And, last but . . ..   here Explorer of the Seas heads out towards the Narrows from the Bayonne passenger terminal.  Seeing people afloat sometimes conjures up thoughts of the past, a different pace and rhythm, the glamour of ocean liners like those created by bowsprite here.

All fotos by Will Van Dorp.

X . . . no xebecs sail the sixth boro, and my 2100-page dictionary has only 2 and a quarter pages devoted to words starting with “x.”  Yet, when X lives  in a word, it intensifies.  Consider the difference between the mundane “tacks” and the pulse-quickening “tax.”   I’ll get back to this deck barge in a moment.

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From math we learn that X is the unknown.  Of all the steel beyond the eastbound tug Norwegian Sea, backlighting “x’s” out all the details except silhouette.  From AIS, I know the ships are tankers Tanja Jacob and Kinaros (member of the elite AMVER group), and beyond them MS Explorer of the Seas.

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X . . . experimental, except Twin Tube is not a sailing prototype; rather, it’s half of the Reynolds lightering fleet.

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Dutch replica vessels like Onrust and Half Moon often sport XXX somewhere, which some attribute to the laissez-faire of Amsterdam, but in fact,

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the letters are crosses and arranged vertically.

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Xcentric . . . might be an exhilarated adjective for this twin-telephone booth truckable tug.

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X marks the spot . . . the X generating much more excitement than A or B or C  . . . marks the spot.

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I haven’t seen Treasure Coast in a spell.  Check this link for a great high and dry foto of  Treasure Coast‘s hull.

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Yeah . . . how could I not go here.  You knew it too, right?

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X . . . the ecstatic letter;  English really could function as well with “eks,” but the energy level, the fuel that drives ambition, would be diminished.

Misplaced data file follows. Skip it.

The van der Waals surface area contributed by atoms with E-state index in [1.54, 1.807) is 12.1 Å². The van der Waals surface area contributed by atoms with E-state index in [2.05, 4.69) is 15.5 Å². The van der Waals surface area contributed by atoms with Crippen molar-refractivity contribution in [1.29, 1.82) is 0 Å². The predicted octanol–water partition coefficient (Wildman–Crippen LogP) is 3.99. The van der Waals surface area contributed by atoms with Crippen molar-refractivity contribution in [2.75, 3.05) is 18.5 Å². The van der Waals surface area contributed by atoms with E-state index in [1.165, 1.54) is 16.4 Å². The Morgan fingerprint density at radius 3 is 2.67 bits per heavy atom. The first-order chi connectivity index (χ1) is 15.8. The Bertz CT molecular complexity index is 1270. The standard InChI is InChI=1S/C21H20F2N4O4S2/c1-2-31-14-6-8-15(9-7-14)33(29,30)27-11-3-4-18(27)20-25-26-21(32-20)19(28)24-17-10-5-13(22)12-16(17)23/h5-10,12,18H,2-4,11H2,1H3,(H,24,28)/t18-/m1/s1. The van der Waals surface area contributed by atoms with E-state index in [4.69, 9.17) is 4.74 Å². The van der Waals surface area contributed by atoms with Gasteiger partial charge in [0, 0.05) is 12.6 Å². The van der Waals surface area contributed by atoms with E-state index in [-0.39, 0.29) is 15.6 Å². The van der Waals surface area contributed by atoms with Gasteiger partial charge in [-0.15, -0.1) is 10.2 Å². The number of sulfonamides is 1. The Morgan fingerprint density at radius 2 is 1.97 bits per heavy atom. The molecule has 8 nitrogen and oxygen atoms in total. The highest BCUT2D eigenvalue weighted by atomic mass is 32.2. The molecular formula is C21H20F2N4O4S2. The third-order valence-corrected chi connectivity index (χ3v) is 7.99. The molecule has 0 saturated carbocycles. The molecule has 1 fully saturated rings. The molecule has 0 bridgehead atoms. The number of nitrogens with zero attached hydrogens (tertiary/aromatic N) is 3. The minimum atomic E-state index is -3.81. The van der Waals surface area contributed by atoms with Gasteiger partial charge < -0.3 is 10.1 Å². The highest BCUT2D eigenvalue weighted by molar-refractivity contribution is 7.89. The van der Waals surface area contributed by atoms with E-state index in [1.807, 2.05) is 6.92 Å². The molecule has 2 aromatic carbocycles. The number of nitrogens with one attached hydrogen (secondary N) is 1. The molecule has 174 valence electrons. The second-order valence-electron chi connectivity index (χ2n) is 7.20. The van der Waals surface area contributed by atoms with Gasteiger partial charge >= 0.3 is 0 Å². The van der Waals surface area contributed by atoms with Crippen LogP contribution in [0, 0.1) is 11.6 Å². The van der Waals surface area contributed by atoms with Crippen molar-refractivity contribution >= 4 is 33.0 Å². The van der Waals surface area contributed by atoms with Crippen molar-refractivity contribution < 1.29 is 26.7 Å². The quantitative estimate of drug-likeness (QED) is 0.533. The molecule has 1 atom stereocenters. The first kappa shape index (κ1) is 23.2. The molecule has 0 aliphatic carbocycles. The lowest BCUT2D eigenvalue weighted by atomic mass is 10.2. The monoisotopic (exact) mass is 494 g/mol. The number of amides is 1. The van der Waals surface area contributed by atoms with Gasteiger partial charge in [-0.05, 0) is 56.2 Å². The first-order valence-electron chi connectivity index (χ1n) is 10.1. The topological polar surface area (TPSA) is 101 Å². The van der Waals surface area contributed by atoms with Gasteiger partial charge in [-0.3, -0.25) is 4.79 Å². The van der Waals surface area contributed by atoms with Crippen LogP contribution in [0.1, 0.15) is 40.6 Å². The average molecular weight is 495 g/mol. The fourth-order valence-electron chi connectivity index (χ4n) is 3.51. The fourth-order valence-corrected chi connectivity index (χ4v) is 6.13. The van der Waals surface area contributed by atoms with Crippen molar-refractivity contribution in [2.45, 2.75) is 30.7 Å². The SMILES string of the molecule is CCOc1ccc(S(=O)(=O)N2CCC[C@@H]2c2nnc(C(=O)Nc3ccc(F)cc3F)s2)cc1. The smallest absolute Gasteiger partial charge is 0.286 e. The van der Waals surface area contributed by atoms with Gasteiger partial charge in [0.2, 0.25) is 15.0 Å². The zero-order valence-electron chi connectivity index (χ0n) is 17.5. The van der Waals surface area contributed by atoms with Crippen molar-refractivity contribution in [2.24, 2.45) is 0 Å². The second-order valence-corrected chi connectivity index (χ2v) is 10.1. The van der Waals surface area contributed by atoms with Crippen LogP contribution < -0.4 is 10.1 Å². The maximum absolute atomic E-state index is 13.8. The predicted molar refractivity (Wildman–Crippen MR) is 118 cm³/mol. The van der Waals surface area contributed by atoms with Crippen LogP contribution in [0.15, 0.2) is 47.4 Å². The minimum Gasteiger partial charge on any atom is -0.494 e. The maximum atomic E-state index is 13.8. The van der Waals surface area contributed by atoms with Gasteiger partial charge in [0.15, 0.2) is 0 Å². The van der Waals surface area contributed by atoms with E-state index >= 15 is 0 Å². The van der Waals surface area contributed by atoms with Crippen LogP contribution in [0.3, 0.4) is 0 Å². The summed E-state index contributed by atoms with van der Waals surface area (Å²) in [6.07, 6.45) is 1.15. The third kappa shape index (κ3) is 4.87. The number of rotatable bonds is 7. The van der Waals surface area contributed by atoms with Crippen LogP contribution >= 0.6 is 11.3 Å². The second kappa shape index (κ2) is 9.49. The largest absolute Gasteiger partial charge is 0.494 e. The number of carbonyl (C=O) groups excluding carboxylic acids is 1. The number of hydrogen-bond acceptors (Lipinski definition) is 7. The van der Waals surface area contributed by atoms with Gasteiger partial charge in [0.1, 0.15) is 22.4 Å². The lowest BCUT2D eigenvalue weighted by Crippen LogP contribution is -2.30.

All fotos by Will Van Dorp.

River Day is eight days if you want to be technical.  I’d like to do all of them, but . . .  The fotos here are roughly chronological and exclude relatively new active duty government boats.  Most of these vessels have appeared on this blog before;  use the search window if you wish to locate these posts.  Minimal prose today.  First, the raison d’etre, Half Moon passing Robbins Light.

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The “other” Dutch boat Onrust, not actually a replica of a boat made in the Low Countries.

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Shearwater passing in front of MOT (or MOTBY) and Explorer of the Seas.

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Fireboat John J Harvey.

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Vintage sky traffic.

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Mystic Whaler

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Clipper City

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Clearwater

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R. Ian Fletcher

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Governor Cleveland

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Adirondack

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Harvey again

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Onrust again

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OK, this is the quiz portion of the post.

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Quiz continues. . . .

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. . .

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A little over 25 miles (and six hours)  from the starting point, Half Moon passes the Tarrytown Light.

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And judging from the “face” in the stern of Onrust, launched less than a month ago, she’s a happy yacht.

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River Day will give Bowsprite so much fodder for continuing her sailing ship guide that she might not know where to begin!  Tomorrow’s itinerary is the 30 miles approximately between the Tappan Zee and Newburgh.

Many thanks to ExploreNY400 for the press passes and to Nicole for going the extra mile so that we got got the best fotos as well as to the staff of Circle Line who ran the very hospitable but unpictured vessel we were on.

All fotos by Will Van Dorp on River Day 1.  More to come.

So . . . can you think of any sixth boro schooners NOT depicted here?  I can think of a handful.  I wonder why they didn’t participate . . . .

Also, given the dearth of historical detail on the real Henry Hudson, Bowsprite and I have been reading his mate–R Juet’s log–and “interpreting/extrapolating Henry’s thoughts here.